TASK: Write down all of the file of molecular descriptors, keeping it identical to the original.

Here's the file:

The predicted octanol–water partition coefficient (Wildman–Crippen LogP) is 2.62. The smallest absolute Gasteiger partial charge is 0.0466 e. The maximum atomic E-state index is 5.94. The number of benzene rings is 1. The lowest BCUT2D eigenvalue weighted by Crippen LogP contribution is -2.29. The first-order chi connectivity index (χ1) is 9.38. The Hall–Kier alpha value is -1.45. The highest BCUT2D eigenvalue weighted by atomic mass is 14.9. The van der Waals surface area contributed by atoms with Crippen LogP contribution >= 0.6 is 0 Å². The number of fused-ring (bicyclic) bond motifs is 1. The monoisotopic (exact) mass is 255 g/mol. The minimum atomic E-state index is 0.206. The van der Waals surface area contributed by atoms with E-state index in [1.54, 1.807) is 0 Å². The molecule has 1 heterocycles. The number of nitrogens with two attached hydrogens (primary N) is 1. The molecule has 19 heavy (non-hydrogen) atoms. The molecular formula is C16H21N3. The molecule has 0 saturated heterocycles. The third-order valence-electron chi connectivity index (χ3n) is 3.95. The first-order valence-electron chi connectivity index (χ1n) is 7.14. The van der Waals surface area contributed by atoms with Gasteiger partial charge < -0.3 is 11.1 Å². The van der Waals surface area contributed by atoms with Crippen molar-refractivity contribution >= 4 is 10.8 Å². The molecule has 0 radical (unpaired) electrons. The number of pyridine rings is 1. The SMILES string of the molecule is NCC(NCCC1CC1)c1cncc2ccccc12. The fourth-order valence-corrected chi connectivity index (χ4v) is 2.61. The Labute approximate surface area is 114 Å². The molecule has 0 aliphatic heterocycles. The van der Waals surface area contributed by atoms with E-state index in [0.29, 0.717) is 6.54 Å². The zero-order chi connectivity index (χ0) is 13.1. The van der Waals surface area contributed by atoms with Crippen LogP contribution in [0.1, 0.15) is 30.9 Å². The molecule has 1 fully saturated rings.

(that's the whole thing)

The predicted octanol–water partition coefficient (Wildman–Crippen LogP) is 2.62. The smallest absolute Gasteiger partial charge is 0.0466 e. The maximum atomic E-state index is 5.94. The number of benzene rings is 1. The lowest BCUT2D eigenvalue weighted by Crippen LogP contribution is -2.29. The first-order chi connectivity index (χ1) is 9.38. The Hall–Kier alpha value is -1.45. The highest BCUT2D eigenvalue weighted by atomic mass is 14.9. The van der Waals surface area contributed by atoms with Crippen LogP contribution >= 0.6 is 0 Å². The number of fused-ring (bicyclic) bond motifs is 1. The monoisotopic (exact) mass is 255 g/mol. The minimum atomic E-state index is 0.206. The van der Waals surface area contributed by atoms with E-state index in [1.54, 1.807) is 0 Å². The molecule has 1 heterocycles. The number of nitrogens with two attached hydrogens (primary N) is 1. The molecule has 19 heavy (non-hydrogen) atoms. The molecular formula is C16H21N3. The molecule has 0 saturated heterocycles. The third-order valence-electron chi connectivity index (χ3n) is 3.95. The first-order valence-electron chi connectivity index (χ1n) is 7.14. The van der Waals surface area contributed by atoms with Gasteiger partial charge < -0.3 is 11.1 Å². The van der Waals surface area contributed by atoms with Crippen molar-refractivity contribution >= 4 is 10.8 Å². The molecule has 0 radical (unpaired) electrons. The number of pyridine rings is 1. The SMILES string of the molecule is NCC(NCCC1CC1)c1cncc2ccccc12. The fourth-order valence-corrected chi connectivity index (χ4v) is 2.61. The Labute approximate surface area is 114 Å². The molecule has 0 aliphatic heterocycles. The van der Waals surface area contributed by atoms with E-state index in [0.29, 0.717) is 6.54 Å². The zero-order chi connectivity index (χ0) is 13.1. The van der Waals surface area contributed by atoms with Crippen LogP contribution in [0.1, 0.15) is 30.9 Å². The molecule has 1 fully saturated rings.